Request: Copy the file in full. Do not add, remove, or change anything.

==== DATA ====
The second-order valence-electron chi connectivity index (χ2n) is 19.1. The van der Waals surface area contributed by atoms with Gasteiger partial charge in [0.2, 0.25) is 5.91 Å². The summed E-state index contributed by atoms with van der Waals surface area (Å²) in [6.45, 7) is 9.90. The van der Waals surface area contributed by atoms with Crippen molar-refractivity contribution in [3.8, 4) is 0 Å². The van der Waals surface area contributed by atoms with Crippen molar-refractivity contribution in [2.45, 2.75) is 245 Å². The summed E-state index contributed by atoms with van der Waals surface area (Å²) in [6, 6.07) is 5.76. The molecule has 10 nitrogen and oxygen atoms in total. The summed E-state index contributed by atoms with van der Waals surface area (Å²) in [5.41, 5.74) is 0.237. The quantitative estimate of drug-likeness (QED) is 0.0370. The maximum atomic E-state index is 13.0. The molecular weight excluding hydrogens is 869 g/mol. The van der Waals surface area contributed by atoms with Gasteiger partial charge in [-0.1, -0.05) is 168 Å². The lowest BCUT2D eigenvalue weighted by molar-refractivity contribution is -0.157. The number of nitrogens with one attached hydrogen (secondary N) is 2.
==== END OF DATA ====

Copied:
The second-order valence-electron chi connectivity index (χ2n) is 19.1. The van der Waals surface area contributed by atoms with Gasteiger partial charge in [0.2, 0.25) is 5.91 Å². The summed E-state index contributed by atoms with van der Waals surface area (Å²) in [6.45, 7) is 9.90. The van der Waals surface area contributed by atoms with Crippen molar-refractivity contribution in [3.8, 4) is 0 Å². The van der Waals surface area contributed by atoms with Crippen molar-refractivity contribution in [2.45, 2.75) is 245 Å². The summed E-state index contributed by atoms with van der Waals surface area (Å²) in [6, 6.07) is 5.76. The molecule has 10 nitrogen and oxygen atoms in total. The summed E-state index contributed by atoms with van der Waals surface area (Å²) in [5.41, 5.74) is 0.237. The quantitative estimate of drug-likeness (QED) is 0.0370. The maximum atomic E-state index is 13.0. The molecular weight excluding hydrogens is 869 g/mol. The van der Waals surface area contributed by atoms with Gasteiger partial charge in [-0.1, -0.05) is 168 Å². The lowest BCUT2D eigenvalue weighted by molar-refractivity contribution is -0.157. The number of nitrogens with one attached hydrogen (secondary N) is 2.